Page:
Carlisle Street in East St Kilda was the Melbourne Place I got to know well when I first came to Melbourne. It was here I became familiar with Russian and Eastern European food for the first time.
The St Kilda Library in Carlisle Street has a large selection of Polish and Russian books in their foreign language section. The Hungarian section is smaller but it doesn’t matter because the Hungarian flavour is outside on the street. When you walk out of the library you can step into a café called Hearty Hungarian food. It’s next door.
This is more a takeaway cafe but they do have a window bench if you wish to eat there. The food is cheap and filling – ideal winter fare. All meals consist of a main and two side dishes. Last week they were advertising freshly made cherry strudel.
Over Chapel Street the Eastern European theme continues . It is here that you can wander into a Russian delicatessen and if you are very adventurous buy tins labeled completely in Russian. You can ask what’s in them but sometimes it is fun to take a punt and a good guess. Once I bought a jar of cherry jam with a label written in Polish from Lorgen International Delicatessen 236 Carlisle Street – not very adventurous I know but the jam was delicious.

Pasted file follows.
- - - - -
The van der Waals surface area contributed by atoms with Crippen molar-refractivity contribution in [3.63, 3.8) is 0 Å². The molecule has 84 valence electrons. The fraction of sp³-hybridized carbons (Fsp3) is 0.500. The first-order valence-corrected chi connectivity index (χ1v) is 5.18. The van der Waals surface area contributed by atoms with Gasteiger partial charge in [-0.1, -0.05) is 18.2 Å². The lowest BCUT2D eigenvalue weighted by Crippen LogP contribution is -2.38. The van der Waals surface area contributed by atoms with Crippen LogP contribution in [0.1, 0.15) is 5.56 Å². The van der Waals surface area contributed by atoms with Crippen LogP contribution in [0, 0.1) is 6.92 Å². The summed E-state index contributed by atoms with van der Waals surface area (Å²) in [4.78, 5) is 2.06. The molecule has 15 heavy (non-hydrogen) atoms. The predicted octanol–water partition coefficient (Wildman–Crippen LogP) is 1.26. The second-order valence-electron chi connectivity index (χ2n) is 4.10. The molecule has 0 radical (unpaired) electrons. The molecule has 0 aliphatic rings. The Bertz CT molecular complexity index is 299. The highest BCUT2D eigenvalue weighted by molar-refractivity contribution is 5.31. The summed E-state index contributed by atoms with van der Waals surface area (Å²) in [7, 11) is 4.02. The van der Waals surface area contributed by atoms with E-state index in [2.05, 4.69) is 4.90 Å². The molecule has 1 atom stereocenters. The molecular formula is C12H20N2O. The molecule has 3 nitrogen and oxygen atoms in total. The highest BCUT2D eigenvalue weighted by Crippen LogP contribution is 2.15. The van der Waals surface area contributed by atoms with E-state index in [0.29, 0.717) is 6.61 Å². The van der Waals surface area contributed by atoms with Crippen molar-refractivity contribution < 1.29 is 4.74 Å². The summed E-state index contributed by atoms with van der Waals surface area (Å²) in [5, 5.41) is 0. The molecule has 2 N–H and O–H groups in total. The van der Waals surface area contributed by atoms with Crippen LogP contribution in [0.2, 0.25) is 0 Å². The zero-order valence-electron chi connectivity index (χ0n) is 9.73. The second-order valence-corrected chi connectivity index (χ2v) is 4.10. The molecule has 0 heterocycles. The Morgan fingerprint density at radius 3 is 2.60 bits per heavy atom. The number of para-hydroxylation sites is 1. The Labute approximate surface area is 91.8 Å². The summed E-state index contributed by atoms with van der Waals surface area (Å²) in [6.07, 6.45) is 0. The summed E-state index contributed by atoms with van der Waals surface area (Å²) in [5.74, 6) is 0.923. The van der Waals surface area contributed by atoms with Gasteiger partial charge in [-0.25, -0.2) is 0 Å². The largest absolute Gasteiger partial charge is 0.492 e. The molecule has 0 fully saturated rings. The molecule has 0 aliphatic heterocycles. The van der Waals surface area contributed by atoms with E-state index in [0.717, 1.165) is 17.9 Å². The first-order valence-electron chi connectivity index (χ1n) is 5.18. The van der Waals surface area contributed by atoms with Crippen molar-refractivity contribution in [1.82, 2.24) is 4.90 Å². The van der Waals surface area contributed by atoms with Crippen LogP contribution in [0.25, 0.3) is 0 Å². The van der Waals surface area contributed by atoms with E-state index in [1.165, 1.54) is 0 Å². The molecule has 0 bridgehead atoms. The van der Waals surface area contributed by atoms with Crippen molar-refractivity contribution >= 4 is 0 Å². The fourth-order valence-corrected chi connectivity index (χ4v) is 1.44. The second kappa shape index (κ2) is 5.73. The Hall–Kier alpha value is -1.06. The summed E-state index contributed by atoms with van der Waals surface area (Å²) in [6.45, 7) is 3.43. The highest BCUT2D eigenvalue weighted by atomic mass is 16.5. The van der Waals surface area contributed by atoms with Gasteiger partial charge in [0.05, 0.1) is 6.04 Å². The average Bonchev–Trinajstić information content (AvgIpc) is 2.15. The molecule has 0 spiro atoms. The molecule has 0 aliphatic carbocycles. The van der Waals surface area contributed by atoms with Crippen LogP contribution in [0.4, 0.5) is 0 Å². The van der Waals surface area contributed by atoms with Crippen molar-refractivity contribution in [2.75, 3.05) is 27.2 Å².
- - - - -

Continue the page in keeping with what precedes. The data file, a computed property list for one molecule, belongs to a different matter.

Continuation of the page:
Meat is on the menu in Carlisle Street, East St Kilda. It is amazing how much meat. There are two supermarkets selling meat and two flourishing butchers/ delicatessen. Both butchers/delicatessens cater for their Eastern European clientele.
I like the larger of the two with the uninspiring name of “Fresh Food Corner” It’s on the corner of Woodstock and Carlisle. It’s like stepping into another country. Peer into the deep freezer and study the tradition Russian pasta filled with such delights as cheese and cabbage, Siberian Beef and Pork, or Cherries. There are a myriad of sausages, imported cheeses, offal and a mind boggling array of meats and chicken. The counter is cluttered with tins of imported goodies. A recent arrival is tins of chestnuts.
Window Display at Fresh Food Corner. They also have an extensive array of marinated kebabs.
The other butcher Leon’s Small Goods is at 262 Carlisle and has the best selection of locally produced ham in the area. They have ducks, whole Porterhouse steaks, whole fillets of beef as well as more cheeses and sausages.
Then there is Baker in the Rye, opposite Lorgen International Deli, selling wonderful sough dough bread and black, very black and heavy rye bread, various Russian cakes, some with that wonderful poppy seed paste. Try their cherry or cheese ‘Danish’ pastries. If you are lucky they will be warm from the oven.
The area has a number of Melbourne style cafes and you can buy coffee at Baker in the Rye. And while you are in St Kilda East check out some of the architecture. These buildings were constructed when there was time and money to be frivolous.
To experience the Eastern European and Russian flavour of Carlisle Street, St Kilda East or Balaclava as it is sometimes called, take the Sandringham line train to Balaclava Station or the number 3 or 12 Tram to Kew. This will take you along Carlisle Street. You want to get off at the corner of Chapel and Carlisle – just after the library.